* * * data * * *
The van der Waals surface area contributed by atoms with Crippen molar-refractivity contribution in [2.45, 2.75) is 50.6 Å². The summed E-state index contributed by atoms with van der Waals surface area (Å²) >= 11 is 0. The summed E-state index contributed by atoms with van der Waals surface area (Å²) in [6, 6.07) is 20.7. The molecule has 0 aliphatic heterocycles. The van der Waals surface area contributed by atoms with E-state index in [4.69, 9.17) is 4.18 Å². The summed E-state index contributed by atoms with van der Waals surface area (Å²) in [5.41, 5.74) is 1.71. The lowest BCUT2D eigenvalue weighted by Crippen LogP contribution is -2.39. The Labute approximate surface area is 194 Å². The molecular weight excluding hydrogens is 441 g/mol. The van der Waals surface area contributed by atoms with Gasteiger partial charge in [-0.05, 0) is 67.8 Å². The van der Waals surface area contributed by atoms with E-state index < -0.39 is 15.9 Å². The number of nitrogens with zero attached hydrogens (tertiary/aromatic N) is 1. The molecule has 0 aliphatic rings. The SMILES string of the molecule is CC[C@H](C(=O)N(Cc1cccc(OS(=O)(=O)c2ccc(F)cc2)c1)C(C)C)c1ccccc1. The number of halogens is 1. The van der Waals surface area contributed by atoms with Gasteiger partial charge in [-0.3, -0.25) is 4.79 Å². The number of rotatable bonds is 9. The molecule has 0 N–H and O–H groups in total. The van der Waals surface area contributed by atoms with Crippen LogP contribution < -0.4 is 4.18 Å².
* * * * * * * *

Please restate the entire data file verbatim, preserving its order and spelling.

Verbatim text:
The van der Waals surface area contributed by atoms with Crippen molar-refractivity contribution in [2.45, 2.75) is 50.6 Å². The summed E-state index contributed by atoms with van der Waals surface area (Å²) >= 11 is 0. The summed E-state index contributed by atoms with van der Waals surface area (Å²) in [6, 6.07) is 20.7. The molecule has 0 aliphatic heterocycles. The van der Waals surface area contributed by atoms with E-state index in [4.69, 9.17) is 4.18 Å². The summed E-state index contributed by atoms with van der Waals surface area (Å²) in [5.41, 5.74) is 1.71. The lowest BCUT2D eigenvalue weighted by Crippen LogP contribution is -2.39. The Labute approximate surface area is 194 Å². The molecular weight excluding hydrogens is 441 g/mol. The van der Waals surface area contributed by atoms with Gasteiger partial charge in [-0.05, 0) is 67.8 Å². The van der Waals surface area contributed by atoms with E-state index < -0.39 is 15.9 Å². The number of nitrogens with zero attached hydrogens (tertiary/aromatic N) is 1. The molecule has 0 aliphatic rings. The SMILES string of the molecule is CC[C@H](C(=O)N(Cc1cccc(OS(=O)(=O)c2ccc(F)cc2)c1)C(C)C)c1ccccc1. The number of halogens is 1. The van der Waals surface area contributed by atoms with Gasteiger partial charge in [-0.3, -0.25) is 4.79 Å². The number of rotatable bonds is 9. The molecule has 0 N–H and O–H groups in total. The van der Waals surface area contributed by atoms with Crippen LogP contribution < -0.4 is 4.18 Å².